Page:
While glycogen reserves that provide athletes the energy to maintain 4:34 per mile paces have been studied, experimented with and talked about for decades, the mark is virtually missed when it comes to improving the important factor of fueling marathon efforts. Carbohydrate from junk foods are still the tradition in sports. No secret race carbohydrate formulas have or will show up in the runners’ bottles, no special pre- or race-day meals are forthcoming. The best way to conserve glycogen is to use a better form of energy for a two-hour effort: fat.
Imagine being able to run a marathon with much less liquid to gulp down. In addition to breaking stride at the aid stations, it can cause intestinal distress, which can slow you down. Reductions in race-day carbohydrate requirements can be accomplished by training your body to use more fat with less emphasis on carbs. Burning body fat is the best way to conserve glycogen stores. It’s the alternative to stuffing in more carbohydrates before and during the race.
Fat is such a super fuel that even at a 4:34 pace, the body can still use relatively high amounts of it while conserving glycogen stores. But in order to achieve this metabolic goal, several things are necessary. First, training programs must develop the aerobic system, improving the function and speed of the body’s slow-twitch muscles, where fat is burned. This must be regularly measured, not assumed, by monitoring one’s sub-max speed. Progressing to a sub-max pace of about 4:50 per mile would be a key goal, and indicate that fat-burning has significantly improved, glycogen stores during a race will be conserved and the aerobic muscle fibers will not only support the physical body to maintain a great gait and running economy, but help power glycogen-fueled fast-twitch fibers toward the end of the race.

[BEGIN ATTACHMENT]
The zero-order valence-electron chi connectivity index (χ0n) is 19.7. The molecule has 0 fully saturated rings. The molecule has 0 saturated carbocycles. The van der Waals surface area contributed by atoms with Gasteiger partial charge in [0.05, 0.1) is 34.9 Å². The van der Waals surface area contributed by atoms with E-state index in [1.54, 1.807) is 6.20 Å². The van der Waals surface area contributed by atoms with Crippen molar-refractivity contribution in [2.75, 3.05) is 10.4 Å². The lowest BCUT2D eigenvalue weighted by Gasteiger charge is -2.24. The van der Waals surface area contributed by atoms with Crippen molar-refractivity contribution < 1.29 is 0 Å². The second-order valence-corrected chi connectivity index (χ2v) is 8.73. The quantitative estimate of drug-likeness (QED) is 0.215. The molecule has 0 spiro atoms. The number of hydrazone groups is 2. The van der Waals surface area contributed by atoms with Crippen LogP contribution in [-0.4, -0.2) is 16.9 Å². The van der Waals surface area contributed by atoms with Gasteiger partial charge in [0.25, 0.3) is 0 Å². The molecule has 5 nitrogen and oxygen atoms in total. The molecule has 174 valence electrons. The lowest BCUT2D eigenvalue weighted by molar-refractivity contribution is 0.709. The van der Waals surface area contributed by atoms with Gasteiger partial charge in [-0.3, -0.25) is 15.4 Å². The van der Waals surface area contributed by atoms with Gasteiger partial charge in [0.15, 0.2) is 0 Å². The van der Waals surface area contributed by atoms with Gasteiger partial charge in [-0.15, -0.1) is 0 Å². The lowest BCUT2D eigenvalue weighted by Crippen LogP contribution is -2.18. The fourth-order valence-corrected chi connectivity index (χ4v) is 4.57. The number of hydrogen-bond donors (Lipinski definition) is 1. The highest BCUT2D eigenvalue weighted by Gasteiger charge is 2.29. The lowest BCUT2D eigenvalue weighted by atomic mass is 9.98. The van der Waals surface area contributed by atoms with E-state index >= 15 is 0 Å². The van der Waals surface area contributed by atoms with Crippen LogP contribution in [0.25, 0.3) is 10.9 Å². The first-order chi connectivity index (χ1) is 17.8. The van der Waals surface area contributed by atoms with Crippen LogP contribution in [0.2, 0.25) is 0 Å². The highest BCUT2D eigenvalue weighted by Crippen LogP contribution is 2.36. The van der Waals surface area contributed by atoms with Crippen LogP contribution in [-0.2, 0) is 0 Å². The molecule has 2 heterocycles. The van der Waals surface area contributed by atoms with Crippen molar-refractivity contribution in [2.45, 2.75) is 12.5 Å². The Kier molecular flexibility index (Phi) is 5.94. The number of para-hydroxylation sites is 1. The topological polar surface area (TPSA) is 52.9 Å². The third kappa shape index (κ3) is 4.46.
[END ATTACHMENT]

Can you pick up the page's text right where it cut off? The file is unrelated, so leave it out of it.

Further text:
A key factor in building an efficient fat-burning machine is to avoid refined carbs (aka, junk food) in the daily diet and make up the caloric difference with healthy fat. Simple.
There’s another important race-day factor: go out faster than 4:34 per mile early in the race (or surge with faster paces) and all bets are off regarding glycogen conservation. Pacing is a secret weapon.
The ideal pace strategy begins before the race by developing a great aerobic engine that burns fat for high energy while conserving glycogen. As a conscious strategy involving a relatively consistent heart rate and or pace, the fastest marathoners usually have fewer changes in speed throughout an event. This strategy enlists the brain’s natural ability to optimally control the physical and biochemical body. It’s auto-pilot.